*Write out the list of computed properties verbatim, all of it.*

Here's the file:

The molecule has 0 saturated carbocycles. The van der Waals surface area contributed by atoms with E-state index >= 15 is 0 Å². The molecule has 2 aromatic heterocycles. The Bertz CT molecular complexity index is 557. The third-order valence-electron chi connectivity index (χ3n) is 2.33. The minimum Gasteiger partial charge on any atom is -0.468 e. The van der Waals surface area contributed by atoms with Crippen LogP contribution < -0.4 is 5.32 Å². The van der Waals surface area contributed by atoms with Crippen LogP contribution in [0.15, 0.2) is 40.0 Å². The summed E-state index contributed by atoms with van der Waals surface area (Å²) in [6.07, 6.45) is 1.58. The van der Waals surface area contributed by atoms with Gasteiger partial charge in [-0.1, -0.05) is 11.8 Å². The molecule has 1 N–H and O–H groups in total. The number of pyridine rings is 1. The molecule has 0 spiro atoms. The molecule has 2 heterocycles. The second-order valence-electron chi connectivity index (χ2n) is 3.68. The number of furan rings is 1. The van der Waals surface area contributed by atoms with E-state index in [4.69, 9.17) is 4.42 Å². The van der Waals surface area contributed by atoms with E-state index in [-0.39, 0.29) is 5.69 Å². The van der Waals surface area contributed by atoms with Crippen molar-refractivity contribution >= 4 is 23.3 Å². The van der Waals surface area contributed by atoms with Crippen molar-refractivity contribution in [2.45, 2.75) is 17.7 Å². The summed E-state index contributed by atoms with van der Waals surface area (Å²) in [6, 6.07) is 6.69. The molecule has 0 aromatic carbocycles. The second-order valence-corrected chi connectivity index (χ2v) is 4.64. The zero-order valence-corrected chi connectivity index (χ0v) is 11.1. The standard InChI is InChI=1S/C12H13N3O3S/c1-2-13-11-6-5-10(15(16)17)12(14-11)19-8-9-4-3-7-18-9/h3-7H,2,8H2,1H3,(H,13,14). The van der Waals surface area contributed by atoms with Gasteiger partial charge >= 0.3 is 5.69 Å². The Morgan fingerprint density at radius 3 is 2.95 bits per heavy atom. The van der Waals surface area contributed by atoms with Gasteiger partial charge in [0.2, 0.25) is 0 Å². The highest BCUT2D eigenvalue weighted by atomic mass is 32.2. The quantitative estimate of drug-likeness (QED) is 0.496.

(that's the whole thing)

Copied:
The molecule has 0 saturated carbocycles. The van der Waals surface area contributed by atoms with E-state index >= 15 is 0 Å². The molecule has 2 aromatic heterocycles. The Bertz CT molecular complexity index is 557. The third-order valence-electron chi connectivity index (χ3n) is 2.33. The minimum Gasteiger partial charge on any atom is -0.468 e. The van der Waals surface area contributed by atoms with Crippen LogP contribution < -0.4 is 5.32 Å². The van der Waals surface area contributed by atoms with Crippen LogP contribution in [0.15, 0.2) is 40.0 Å². The summed E-state index contributed by atoms with van der Waals surface area (Å²) in [6.07, 6.45) is 1.58. The van der Waals surface area contributed by atoms with Gasteiger partial charge in [-0.1, -0.05) is 11.8 Å². The molecule has 1 N–H and O–H groups in total. The number of pyridine rings is 1. The molecule has 0 spiro atoms. The molecule has 2 heterocycles. The second-order valence-electron chi connectivity index (χ2n) is 3.68. The number of furan rings is 1. The van der Waals surface area contributed by atoms with E-state index in [4.69, 9.17) is 4.42 Å². The van der Waals surface area contributed by atoms with E-state index in [-0.39, 0.29) is 5.69 Å². The van der Waals surface area contributed by atoms with Crippen molar-refractivity contribution >= 4 is 23.3 Å². The van der Waals surface area contributed by atoms with Crippen molar-refractivity contribution in [2.45, 2.75) is 17.7 Å². The summed E-state index contributed by atoms with van der Waals surface area (Å²) in [6, 6.07) is 6.69. The molecule has 0 aromatic carbocycles. The second-order valence-corrected chi connectivity index (χ2v) is 4.64. The zero-order valence-corrected chi connectivity index (χ0v) is 11.1. The standard InChI is InChI=1S/C12H13N3O3S/c1-2-13-11-6-5-10(15(16)17)12(14-11)19-8-9-4-3-7-18-9/h3-7H,2,8H2,1H3,(H,13,14). The van der Waals surface area contributed by atoms with Gasteiger partial charge >= 0.3 is 5.69 Å². The Morgan fingerprint density at radius 3 is 2.95 bits per heavy atom. The van der Waals surface area contributed by atoms with Gasteiger partial charge in [0.2, 0.25) is 0 Å². The highest BCUT2D eigenvalue weighted by atomic mass is 32.2. The quantitative estimate of drug-likeness (QED) is 0.496.